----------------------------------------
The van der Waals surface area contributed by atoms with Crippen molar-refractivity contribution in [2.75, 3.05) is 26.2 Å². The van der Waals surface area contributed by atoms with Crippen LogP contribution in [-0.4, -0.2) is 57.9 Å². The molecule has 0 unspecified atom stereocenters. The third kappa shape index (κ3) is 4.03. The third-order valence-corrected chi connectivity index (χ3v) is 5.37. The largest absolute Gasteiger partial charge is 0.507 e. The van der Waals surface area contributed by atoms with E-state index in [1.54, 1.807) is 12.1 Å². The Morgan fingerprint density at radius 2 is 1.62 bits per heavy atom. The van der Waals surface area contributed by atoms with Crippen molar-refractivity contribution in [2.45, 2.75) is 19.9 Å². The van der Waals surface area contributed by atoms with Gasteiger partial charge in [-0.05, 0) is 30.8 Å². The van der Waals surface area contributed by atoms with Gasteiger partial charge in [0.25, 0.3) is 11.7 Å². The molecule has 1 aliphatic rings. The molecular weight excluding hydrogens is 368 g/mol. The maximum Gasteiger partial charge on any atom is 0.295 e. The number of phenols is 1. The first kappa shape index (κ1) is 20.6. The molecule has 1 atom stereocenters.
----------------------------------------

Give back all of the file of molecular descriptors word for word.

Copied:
The van der Waals surface area contributed by atoms with Crippen molar-refractivity contribution in [2.75, 3.05) is 26.2 Å². The van der Waals surface area contributed by atoms with Crippen LogP contribution in [-0.4, -0.2) is 57.9 Å². The molecule has 0 unspecified atom stereocenters. The third kappa shape index (κ3) is 4.03. The third-order valence-corrected chi connectivity index (χ3v) is 5.37. The largest absolute Gasteiger partial charge is 0.507 e. The van der Waals surface area contributed by atoms with E-state index in [1.54, 1.807) is 12.1 Å². The Morgan fingerprint density at radius 2 is 1.62 bits per heavy atom. The van der Waals surface area contributed by atoms with Crippen molar-refractivity contribution in [2.45, 2.75) is 19.9 Å². The van der Waals surface area contributed by atoms with Gasteiger partial charge in [-0.05, 0) is 30.8 Å². The van der Waals surface area contributed by atoms with Gasteiger partial charge in [0.25, 0.3) is 11.7 Å². The molecule has 1 aliphatic rings. The molecular weight excluding hydrogens is 368 g/mol. The maximum Gasteiger partial charge on any atom is 0.295 e. The number of phenols is 1. The first kappa shape index (κ1) is 20.6. The molecule has 1 atom stereocenters.